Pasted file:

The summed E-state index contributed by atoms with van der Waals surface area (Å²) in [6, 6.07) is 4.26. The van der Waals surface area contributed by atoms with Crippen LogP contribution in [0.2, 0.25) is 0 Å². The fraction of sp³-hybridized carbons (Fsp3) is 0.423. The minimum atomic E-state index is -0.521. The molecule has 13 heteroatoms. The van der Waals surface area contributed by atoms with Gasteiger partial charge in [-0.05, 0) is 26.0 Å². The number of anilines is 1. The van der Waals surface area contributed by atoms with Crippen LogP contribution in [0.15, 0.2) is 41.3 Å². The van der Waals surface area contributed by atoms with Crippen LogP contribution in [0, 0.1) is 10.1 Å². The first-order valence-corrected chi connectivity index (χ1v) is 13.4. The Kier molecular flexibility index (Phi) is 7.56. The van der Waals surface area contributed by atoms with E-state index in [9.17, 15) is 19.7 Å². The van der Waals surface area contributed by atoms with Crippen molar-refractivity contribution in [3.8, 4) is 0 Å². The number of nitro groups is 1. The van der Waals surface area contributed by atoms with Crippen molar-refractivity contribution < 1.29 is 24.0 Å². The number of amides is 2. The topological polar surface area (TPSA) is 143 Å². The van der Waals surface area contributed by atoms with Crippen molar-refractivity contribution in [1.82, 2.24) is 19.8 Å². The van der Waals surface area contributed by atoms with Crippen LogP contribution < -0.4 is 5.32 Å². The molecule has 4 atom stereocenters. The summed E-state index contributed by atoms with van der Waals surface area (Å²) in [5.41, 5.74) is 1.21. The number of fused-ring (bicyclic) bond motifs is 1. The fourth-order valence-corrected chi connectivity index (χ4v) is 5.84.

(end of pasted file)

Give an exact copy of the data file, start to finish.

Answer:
The summed E-state index contributed by atoms with van der Waals surface area (Å²) in [6, 6.07) is 4.26. The van der Waals surface area contributed by atoms with Crippen LogP contribution in [0.2, 0.25) is 0 Å². The fraction of sp³-hybridized carbons (Fsp3) is 0.423. The minimum atomic E-state index is -0.521. The molecule has 13 heteroatoms. The van der Waals surface area contributed by atoms with Gasteiger partial charge in [-0.05, 0) is 26.0 Å². The number of anilines is 1. The van der Waals surface area contributed by atoms with Crippen LogP contribution in [0.15, 0.2) is 41.3 Å². The van der Waals surface area contributed by atoms with Crippen LogP contribution in [0, 0.1) is 10.1 Å². The first-order valence-corrected chi connectivity index (χ1v) is 13.4. The Kier molecular flexibility index (Phi) is 7.56. The van der Waals surface area contributed by atoms with E-state index in [9.17, 15) is 19.7 Å². The van der Waals surface area contributed by atoms with Crippen molar-refractivity contribution in [3.8, 4) is 0 Å². The number of nitro groups is 1. The van der Waals surface area contributed by atoms with Crippen molar-refractivity contribution < 1.29 is 24.0 Å². The number of amides is 2. The topological polar surface area (TPSA) is 143 Å². The van der Waals surface area contributed by atoms with Crippen molar-refractivity contribution in [1.82, 2.24) is 19.8 Å². The van der Waals surface area contributed by atoms with Crippen LogP contribution < -0.4 is 5.32 Å². The molecule has 4 atom stereocenters. The summed E-state index contributed by atoms with van der Waals surface area (Å²) in [5.41, 5.74) is 1.21. The number of fused-ring (bicyclic) bond motifs is 1. The fourth-order valence-corrected chi connectivity index (χ4v) is 5.84.